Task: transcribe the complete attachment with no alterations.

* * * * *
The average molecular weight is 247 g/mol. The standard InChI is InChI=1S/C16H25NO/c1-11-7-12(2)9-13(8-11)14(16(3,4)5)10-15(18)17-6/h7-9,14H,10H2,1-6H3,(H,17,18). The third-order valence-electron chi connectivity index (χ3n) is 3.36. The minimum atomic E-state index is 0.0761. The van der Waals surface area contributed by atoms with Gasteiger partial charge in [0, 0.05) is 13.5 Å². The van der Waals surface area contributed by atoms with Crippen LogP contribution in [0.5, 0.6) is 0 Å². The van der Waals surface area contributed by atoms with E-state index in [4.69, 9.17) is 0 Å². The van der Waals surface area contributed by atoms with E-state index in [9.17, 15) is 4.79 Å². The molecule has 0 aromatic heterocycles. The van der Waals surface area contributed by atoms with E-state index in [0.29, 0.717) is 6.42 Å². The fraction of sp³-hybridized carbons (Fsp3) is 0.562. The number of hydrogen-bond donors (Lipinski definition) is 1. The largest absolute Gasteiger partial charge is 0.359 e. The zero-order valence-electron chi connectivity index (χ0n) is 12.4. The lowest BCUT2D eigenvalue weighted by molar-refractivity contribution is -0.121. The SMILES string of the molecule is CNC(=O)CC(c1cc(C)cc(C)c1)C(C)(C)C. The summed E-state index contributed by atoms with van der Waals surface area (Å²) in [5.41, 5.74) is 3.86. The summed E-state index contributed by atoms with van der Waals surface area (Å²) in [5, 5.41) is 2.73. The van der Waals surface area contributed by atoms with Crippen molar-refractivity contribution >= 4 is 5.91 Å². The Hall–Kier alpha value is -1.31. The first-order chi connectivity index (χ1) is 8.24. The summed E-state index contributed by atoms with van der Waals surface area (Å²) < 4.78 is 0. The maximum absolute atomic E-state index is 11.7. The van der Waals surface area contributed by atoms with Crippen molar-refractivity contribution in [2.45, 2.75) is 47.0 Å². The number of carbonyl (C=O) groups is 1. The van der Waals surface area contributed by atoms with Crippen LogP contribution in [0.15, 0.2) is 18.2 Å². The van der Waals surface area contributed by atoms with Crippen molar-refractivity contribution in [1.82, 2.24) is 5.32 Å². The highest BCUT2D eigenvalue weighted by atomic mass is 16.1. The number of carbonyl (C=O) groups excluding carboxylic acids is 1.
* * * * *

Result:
The average molecular weight is 247 g/mol. The standard InChI is InChI=1S/C16H25NO/c1-11-7-12(2)9-13(8-11)14(16(3,4)5)10-15(18)17-6/h7-9,14H,10H2,1-6H3,(H,17,18). The third-order valence-electron chi connectivity index (χ3n) is 3.36. The minimum atomic E-state index is 0.0761. The van der Waals surface area contributed by atoms with Gasteiger partial charge in [0, 0.05) is 13.5 Å². The van der Waals surface area contributed by atoms with Crippen LogP contribution in [0.5, 0.6) is 0 Å². The van der Waals surface area contributed by atoms with E-state index in [4.69, 9.17) is 0 Å². The van der Waals surface area contributed by atoms with E-state index in [9.17, 15) is 4.79 Å². The molecule has 0 aromatic heterocycles. The van der Waals surface area contributed by atoms with E-state index in [0.29, 0.717) is 6.42 Å². The fraction of sp³-hybridized carbons (Fsp3) is 0.562. The number of hydrogen-bond donors (Lipinski definition) is 1. The largest absolute Gasteiger partial charge is 0.359 e. The zero-order valence-electron chi connectivity index (χ0n) is 12.4. The lowest BCUT2D eigenvalue weighted by molar-refractivity contribution is -0.121. The SMILES string of the molecule is CNC(=O)CC(c1cc(C)cc(C)c1)C(C)(C)C. The summed E-state index contributed by atoms with van der Waals surface area (Å²) in [5.41, 5.74) is 3.86. The summed E-state index contributed by atoms with van der Waals surface area (Å²) in [5, 5.41) is 2.73. The van der Waals surface area contributed by atoms with Crippen molar-refractivity contribution >= 4 is 5.91 Å². The Hall–Kier alpha value is -1.31. The first-order chi connectivity index (χ1) is 8.24. The summed E-state index contributed by atoms with van der Waals surface area (Å²) < 4.78 is 0. The maximum absolute atomic E-state index is 11.7. The van der Waals surface area contributed by atoms with Crippen molar-refractivity contribution in [2.45, 2.75) is 47.0 Å². The number of carbonyl (C=O) groups is 1. The van der Waals surface area contributed by atoms with Crippen LogP contribution in [0.15, 0.2) is 18.2 Å². The van der Waals surface area contributed by atoms with Crippen molar-refractivity contribution in [1.82, 2.24) is 5.32 Å². The highest BCUT2D eigenvalue weighted by atomic mass is 16.1. The number of carbonyl (C=O) groups excluding carboxylic acids is 1.